Signs Everywhere: Your Presidential Prediction Guide

PHOTO: Left: Republican presidential candidate, former Massachusetts Gov. Mitt Romney speaks during a campaign rally at Somers Furniture on May 29, 2012 in Las Vegas, Nevada. Right: In this June 1, 2012 file photo, President Barack Obama speaks in Chicago

May was a good month for Mitt Romney. His campaign took in a boatload of money, the unemployment rate ticked up, Republicans held off a recall campaign in Wisconsin, and Obama Girl admitted she's not sure her 2008 crush is the best candidate for 2012.

Romney has the momentum, but even as Republicans work themselves up into a storm of anticipation and Democrats begin to drop anonymous complaint bombs in the political press, let's remember there's more than four months until the polls open -- and a whole lot of signs that this may or may not be either man's year.

It's The Economy... - No incumbent since FDR has won re-election with a nationwide unemployment rate higher that 7.2 percent. That number today: 8.2 percent. That's up a tenth of a point from April.

The jobless rate was 7.9 percent in January, 2009, when Obama had just moved east and was still looking for a quiet corner of the White House grounds to host his cigarette breaks. By October, less than a year after he'd assumed office, it was in double digits.

But then the worm started to turn. In the past three years, unemployment has steadily declined. And if we learned anything at all from Ronald Reagan's successful re-election bid in 1984, it's that trends trump numbers.

Advantage: Tie. You can fix the numbers however you like, but no one knows what's going to happen with the economy, much less how people are going to perceive who's to blame for their dislocation.

The Redskins Rule - The closest thing to a sure bet in presidential politics, the "rule" says that a win for the Washington Redskins in their last home game before the general election guarantees the same for the incumbent party. Conversely, if the 'Skins lose, the president or his party's successor candidate will lose, too. Across 72 years of NFL football and 18 elections, it's been defied just once, when John Kerry lost to George W. Bush.

This fall, the Redskins are set to host the Carolina Panthers and their high-flying young quarterback Cam Newton less than 48 hours before the polls open. The Panthers and Redskins went 5-11 and 6-10, respectively in 2011, but Carolina won four of their last six games. They're a team on the rise. The Redskins, by contrast, were flattered by their record and management knew it, so they traded up to draft Baylor University's Robert Griffin III in April. "RGIII" may already be a folk hero in DC, but he's yet to throw a pass ("Sound familiar?" asks the bitter Beltway Republican) and the team around him won't be much changed from last season.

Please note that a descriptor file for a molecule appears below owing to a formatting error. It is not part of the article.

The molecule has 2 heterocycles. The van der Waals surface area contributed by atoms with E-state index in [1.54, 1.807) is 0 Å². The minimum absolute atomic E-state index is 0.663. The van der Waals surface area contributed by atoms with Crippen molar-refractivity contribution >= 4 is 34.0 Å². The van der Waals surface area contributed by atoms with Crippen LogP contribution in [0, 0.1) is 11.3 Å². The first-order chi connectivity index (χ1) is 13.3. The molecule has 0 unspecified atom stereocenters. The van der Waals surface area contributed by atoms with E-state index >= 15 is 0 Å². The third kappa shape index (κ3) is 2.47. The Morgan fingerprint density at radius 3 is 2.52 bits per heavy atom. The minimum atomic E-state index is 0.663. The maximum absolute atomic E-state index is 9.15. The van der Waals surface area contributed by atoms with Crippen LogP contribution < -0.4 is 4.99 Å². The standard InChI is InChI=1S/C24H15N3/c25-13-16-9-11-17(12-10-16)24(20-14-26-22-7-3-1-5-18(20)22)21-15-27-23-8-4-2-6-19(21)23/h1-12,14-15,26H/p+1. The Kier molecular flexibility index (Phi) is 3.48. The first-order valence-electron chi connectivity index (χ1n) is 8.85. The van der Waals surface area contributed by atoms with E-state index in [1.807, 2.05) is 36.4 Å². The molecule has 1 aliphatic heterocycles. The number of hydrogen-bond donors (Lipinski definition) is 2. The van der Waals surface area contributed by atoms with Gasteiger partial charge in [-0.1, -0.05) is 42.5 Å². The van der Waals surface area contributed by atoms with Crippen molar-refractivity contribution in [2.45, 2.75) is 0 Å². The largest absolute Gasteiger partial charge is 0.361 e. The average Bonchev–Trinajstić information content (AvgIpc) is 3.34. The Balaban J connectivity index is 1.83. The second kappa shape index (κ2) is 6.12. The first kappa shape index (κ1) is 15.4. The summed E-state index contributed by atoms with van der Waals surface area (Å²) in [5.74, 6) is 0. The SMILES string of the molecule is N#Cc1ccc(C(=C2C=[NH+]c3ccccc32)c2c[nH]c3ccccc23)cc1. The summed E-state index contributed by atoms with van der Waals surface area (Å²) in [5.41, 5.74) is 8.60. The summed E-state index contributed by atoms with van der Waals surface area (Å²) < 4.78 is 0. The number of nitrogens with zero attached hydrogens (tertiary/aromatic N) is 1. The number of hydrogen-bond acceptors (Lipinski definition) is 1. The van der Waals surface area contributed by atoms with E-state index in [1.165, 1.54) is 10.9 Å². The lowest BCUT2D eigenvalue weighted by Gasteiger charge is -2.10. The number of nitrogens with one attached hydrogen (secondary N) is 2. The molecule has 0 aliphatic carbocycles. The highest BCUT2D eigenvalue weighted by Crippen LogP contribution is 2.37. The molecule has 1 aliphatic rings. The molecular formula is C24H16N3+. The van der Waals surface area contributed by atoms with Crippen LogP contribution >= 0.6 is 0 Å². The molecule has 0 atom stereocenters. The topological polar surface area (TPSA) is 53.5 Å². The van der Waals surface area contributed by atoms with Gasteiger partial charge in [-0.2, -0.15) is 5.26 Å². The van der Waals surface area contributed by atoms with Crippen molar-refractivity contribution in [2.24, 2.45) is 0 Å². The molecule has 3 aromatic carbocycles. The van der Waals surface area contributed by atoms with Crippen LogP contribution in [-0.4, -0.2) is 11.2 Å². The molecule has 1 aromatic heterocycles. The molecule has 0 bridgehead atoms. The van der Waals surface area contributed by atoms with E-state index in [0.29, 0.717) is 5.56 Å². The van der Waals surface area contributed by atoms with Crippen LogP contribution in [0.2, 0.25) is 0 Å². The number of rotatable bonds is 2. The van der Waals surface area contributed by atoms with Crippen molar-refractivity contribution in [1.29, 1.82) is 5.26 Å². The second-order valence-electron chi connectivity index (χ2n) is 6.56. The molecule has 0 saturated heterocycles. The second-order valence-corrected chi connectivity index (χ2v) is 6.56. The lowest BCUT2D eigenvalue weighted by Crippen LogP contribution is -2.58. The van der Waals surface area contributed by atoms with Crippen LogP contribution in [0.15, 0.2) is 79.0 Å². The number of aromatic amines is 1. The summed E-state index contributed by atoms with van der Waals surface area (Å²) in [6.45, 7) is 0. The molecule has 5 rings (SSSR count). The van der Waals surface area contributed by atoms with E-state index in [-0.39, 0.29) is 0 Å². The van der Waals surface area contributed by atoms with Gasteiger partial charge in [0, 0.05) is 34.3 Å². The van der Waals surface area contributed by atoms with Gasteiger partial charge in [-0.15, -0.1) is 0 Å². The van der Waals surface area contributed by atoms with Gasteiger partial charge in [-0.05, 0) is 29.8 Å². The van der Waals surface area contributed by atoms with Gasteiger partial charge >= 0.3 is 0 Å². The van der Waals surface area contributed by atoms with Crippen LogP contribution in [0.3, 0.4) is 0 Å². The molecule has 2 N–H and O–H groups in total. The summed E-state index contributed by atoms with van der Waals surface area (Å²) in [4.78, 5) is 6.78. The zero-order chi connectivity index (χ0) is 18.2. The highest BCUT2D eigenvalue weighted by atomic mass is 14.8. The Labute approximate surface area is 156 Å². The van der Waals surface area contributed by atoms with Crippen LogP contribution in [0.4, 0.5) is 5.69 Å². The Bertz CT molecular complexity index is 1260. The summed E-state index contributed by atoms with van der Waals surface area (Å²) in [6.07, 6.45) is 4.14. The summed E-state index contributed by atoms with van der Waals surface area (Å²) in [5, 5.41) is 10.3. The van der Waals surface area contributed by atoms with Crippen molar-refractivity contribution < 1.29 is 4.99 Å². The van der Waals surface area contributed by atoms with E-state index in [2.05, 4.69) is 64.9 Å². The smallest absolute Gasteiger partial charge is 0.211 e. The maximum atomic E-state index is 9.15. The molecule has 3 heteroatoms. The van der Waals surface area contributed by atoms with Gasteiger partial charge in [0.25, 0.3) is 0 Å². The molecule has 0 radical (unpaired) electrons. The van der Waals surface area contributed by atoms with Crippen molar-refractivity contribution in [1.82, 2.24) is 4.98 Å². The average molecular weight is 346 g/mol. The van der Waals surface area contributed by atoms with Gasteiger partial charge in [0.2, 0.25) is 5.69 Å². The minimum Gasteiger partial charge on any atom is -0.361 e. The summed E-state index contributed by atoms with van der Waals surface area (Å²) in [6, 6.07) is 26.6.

But wait.

Seventeen of 18 ain't bad, but it's not perfect. Perfect is President Obama's record when running for office in Washington after the Redskins lose in their last home game before the vote. In 2004, he was elected to the Senate two days after the 'Skins lost on Halloween to Green Bay. Four years later, another Washington loss, this time a poleaxing by Pittsburgh on Monday Night Football, vaulted Senator Obama into the White House.

Advantage: Romney. The Redskins are a mess even with RGIII ("One man can't change a broken system," says the bitter Beltway Democrat) and The Redskin Rule is a tough one to break.

The Message of Wisconsin - You thought it was about Gov. Scott Walker's push to bust up public sector unions? You were so wrong! Walker's recall election defeat of Milwaukee Mayor Tom Barrett (the same guy he beat in 2010, though this time by a larger margin) was really just one state's way of telling Obama how disappointed they were with his administration.

Which is an interesting narrative, no doubt, though one Wisconsinites promptly sabotaged by telling exit pollsters that had they been voting for president, too, 51 percent would have gone for Obama to Romney's 44. They also picked Obama to do a better job on the economy and said, by a 46-37 percent margin, that the incumbent was more about "helping the middle class."

Of course, exit polls are notorious untrustworthy.

Advantage: Romney. Not because Walker got re-elected, but because those exit polls, which also showed a dead heat between Walker and Barrett, are probably a bit flattering to the president.

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